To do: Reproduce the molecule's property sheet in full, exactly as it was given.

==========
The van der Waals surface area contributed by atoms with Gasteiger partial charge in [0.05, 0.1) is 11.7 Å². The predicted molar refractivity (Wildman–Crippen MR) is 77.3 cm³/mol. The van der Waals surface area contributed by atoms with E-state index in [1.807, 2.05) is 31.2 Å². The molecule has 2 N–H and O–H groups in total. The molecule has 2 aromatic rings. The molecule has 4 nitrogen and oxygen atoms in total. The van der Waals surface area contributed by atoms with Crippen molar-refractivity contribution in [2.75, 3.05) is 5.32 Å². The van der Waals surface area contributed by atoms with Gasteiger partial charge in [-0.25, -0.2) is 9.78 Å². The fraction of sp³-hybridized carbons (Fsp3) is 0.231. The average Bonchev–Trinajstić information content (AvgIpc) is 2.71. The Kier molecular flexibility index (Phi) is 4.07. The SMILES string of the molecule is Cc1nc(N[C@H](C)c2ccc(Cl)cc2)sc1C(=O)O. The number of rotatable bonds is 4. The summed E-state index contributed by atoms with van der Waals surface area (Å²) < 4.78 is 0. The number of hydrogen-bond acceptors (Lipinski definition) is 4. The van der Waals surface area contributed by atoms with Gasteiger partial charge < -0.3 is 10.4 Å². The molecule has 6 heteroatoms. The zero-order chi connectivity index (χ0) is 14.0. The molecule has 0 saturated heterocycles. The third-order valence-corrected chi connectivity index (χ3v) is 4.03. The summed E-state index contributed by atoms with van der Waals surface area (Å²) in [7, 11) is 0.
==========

The van der Waals surface area contributed by atoms with Gasteiger partial charge in [0.05, 0.1) is 11.7 Å². The predicted molar refractivity (Wildman–Crippen MR) is 77.3 cm³/mol. The van der Waals surface area contributed by atoms with E-state index in [1.807, 2.05) is 31.2 Å². The molecule has 2 N–H and O–H groups in total. The molecule has 2 aromatic rings. The molecule has 4 nitrogen and oxygen atoms in total. The van der Waals surface area contributed by atoms with Crippen molar-refractivity contribution in [2.75, 3.05) is 5.32 Å². The van der Waals surface area contributed by atoms with Gasteiger partial charge in [-0.25, -0.2) is 9.78 Å². The fraction of sp³-hybridized carbons (Fsp3) is 0.231. The average Bonchev–Trinajstić information content (AvgIpc) is 2.71. The Kier molecular flexibility index (Phi) is 4.07. The SMILES string of the molecule is Cc1nc(N[C@H](C)c2ccc(Cl)cc2)sc1C(=O)O. The number of rotatable bonds is 4. The summed E-state index contributed by atoms with van der Waals surface area (Å²) < 4.78 is 0. The number of hydrogen-bond acceptors (Lipinski definition) is 4. The van der Waals surface area contributed by atoms with Gasteiger partial charge < -0.3 is 10.4 Å². The molecule has 6 heteroatoms. The zero-order chi connectivity index (χ0) is 14.0. The molecule has 0 saturated heterocycles. The third-order valence-corrected chi connectivity index (χ3v) is 4.03. The summed E-state index contributed by atoms with van der Waals surface area (Å²) in [7, 11) is 0.